But what I am learning from the Inklings, best portrayed in their example, is that creativity is as much a journey as sanctification. Lewis’ own process is telling:
For one thing, Lewis liked to try out his story ideas in more than one form, creating several variations of the same work. This is a radical form of revision, one that allowed him to explore various concepts, images, motifs, and phrasing, and paved the way for rapid composition once he discovered the best genre for the work. Dymer, for example, was first written in prose form, a second time in verse form, next as a ballad he called “The Red Maid,” and then a fourth and final time as a long epic poem. Till We Have Faces underwent a similar transformation: in November of 1922, Lewis recorded that he hoped to write a masque or play based on the Cupid and Psyche myth. But rather than writing it as a play, he spent the next year trying to write it as a poem. Then, more than 30 years later, he started all over again and wrote it as a novel. Perelandra also went through drastic changes. It started out as a short poem that included references to floating islands and a green lady. Lewis abandoned the poem, and sometime later, he wrote it as a novel.
In each of these examples, the final version was written very rapidly, with Lewis pausing only to dip his pen into the inkwell. But Lewis had been pondering these images and ideas for years. He had also attempted very different versions before he discovered their final form.” Bandersnatch, 90.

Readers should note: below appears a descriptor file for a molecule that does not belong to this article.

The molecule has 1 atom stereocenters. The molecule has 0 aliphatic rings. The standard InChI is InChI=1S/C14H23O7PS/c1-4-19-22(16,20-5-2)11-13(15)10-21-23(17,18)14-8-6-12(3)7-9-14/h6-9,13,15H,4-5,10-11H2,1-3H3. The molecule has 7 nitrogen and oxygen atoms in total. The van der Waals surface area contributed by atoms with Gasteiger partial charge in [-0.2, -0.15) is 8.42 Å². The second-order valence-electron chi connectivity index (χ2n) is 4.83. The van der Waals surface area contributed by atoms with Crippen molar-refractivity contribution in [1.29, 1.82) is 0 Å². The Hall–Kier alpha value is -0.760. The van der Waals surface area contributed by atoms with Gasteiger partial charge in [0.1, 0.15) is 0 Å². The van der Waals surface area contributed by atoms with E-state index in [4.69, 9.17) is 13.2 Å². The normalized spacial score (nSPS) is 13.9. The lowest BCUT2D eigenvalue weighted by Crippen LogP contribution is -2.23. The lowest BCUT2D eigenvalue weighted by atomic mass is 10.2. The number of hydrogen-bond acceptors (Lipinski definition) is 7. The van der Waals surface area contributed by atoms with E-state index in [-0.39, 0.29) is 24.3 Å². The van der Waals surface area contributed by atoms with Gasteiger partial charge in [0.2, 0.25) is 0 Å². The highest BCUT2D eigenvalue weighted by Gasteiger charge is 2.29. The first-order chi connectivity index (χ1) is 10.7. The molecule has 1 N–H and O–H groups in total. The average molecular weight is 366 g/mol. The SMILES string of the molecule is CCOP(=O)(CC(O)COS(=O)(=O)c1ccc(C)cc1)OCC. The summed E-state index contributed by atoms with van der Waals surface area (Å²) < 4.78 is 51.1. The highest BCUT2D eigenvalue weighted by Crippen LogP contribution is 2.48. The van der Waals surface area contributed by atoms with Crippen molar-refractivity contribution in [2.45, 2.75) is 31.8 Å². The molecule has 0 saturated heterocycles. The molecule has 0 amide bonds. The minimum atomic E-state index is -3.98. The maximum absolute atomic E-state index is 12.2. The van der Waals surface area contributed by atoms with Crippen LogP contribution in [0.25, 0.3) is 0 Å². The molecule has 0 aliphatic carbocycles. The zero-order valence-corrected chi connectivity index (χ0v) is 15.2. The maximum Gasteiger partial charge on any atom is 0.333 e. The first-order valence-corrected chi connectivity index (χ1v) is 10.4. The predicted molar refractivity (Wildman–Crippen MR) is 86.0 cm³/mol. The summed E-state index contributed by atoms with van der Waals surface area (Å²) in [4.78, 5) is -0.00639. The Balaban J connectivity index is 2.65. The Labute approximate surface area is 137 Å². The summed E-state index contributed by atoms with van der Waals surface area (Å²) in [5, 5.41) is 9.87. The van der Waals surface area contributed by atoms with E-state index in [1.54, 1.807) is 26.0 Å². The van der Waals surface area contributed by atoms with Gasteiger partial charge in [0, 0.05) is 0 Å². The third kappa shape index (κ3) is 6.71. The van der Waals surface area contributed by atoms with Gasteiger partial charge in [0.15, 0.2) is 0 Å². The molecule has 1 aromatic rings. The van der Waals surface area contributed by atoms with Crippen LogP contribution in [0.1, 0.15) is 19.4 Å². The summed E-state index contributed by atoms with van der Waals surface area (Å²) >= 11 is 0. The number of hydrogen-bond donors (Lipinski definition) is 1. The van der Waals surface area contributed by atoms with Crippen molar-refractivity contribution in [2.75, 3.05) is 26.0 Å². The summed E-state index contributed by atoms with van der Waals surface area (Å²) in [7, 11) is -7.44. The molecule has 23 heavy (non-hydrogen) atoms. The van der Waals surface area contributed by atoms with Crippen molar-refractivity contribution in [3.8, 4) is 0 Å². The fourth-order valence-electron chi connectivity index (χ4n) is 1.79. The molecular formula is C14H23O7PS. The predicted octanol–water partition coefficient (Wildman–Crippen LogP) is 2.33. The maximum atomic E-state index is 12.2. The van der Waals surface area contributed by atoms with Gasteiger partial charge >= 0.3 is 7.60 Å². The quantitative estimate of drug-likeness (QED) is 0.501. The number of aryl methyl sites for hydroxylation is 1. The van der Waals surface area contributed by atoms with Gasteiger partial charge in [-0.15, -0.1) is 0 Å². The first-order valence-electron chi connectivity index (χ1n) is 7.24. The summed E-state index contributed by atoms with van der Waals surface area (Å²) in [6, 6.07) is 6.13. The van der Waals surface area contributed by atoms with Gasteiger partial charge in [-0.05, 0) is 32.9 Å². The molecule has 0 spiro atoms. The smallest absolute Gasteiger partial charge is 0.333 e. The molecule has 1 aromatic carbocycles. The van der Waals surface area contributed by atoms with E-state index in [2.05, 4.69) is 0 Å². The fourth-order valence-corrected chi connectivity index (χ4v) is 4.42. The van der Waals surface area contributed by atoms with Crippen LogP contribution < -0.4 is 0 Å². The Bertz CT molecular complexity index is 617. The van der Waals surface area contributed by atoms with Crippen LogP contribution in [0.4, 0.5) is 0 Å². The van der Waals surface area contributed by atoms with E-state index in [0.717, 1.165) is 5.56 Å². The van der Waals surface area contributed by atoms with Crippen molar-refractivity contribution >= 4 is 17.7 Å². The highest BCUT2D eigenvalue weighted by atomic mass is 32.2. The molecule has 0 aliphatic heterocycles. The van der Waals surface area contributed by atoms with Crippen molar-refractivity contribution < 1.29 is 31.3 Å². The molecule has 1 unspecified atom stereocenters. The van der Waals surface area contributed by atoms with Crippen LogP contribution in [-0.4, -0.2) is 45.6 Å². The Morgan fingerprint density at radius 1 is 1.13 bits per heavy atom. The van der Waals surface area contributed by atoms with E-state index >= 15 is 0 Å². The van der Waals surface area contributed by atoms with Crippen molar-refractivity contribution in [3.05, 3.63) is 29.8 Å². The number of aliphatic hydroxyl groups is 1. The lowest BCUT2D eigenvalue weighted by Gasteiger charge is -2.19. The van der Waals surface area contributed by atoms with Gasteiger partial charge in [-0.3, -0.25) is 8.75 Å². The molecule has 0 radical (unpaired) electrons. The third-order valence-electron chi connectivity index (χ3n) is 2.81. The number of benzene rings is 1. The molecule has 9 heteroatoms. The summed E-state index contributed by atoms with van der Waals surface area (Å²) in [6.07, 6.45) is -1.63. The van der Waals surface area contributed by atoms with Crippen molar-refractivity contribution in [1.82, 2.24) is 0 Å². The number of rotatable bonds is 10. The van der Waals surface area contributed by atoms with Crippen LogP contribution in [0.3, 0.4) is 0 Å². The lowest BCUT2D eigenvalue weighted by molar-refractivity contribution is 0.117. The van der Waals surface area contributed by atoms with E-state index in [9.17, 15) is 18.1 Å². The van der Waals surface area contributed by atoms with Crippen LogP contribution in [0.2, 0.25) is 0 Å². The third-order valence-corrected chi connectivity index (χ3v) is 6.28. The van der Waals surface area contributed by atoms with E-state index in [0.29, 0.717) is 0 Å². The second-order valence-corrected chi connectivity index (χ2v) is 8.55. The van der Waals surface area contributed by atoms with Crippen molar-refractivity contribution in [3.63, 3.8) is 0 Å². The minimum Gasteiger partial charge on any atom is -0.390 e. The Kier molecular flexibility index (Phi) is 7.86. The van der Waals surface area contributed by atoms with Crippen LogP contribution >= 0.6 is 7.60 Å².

These long roads to the “final” works, even by this acclaimed author, suggest that creativity isn’t a fully-developed faerie-gift bestowed at birth. Its channels are rightly called a “craft” for a reason: excellence takes time, effort, and a willingness to whittle a half-formed work down to bare bones.
If this is true, then we are not the sum total of the products that we create.
Though we toil over art, nurturing it and sending it out with a final benediction into a wider arena, our fruit is an offshoot and not the core of our creativity. We know this inwardly, I think — it’s why we want to find out more about the person and life stories behind the works that intrigue us most — but between the press of social media cycles and marketing guidelines, sometimes it’s difficult to remember that creativity itself is a process of growth.
Remembering that it is one, however, can be immensely freeing. The long road of creativity gives us room to revisit and revise without shame, to discover that the spirit of a given project may be better suited to a different form. We have room to push past the fear of producing something that the general public hates — or more debilitatingly still, something that it loves! — because our pattern of creation will continue on past the milestone of that particular work.
Most of all, we are freed to discover that creativity isn’t solely a habit or an act of service, but an aspect of living worship: an active display of the Creator who made mankind in His image. So we may strive for excellence, and repeatedly grow ideas from seeds and cultivate them to hardiness in the bright sun and bracing air of community, making them stronger to embody and impart what is true, and good, and beautiful.
So we may roll pencils between our fingers in the brief lull of a weekday and find that the best and most sensible thing we can do is — to begin.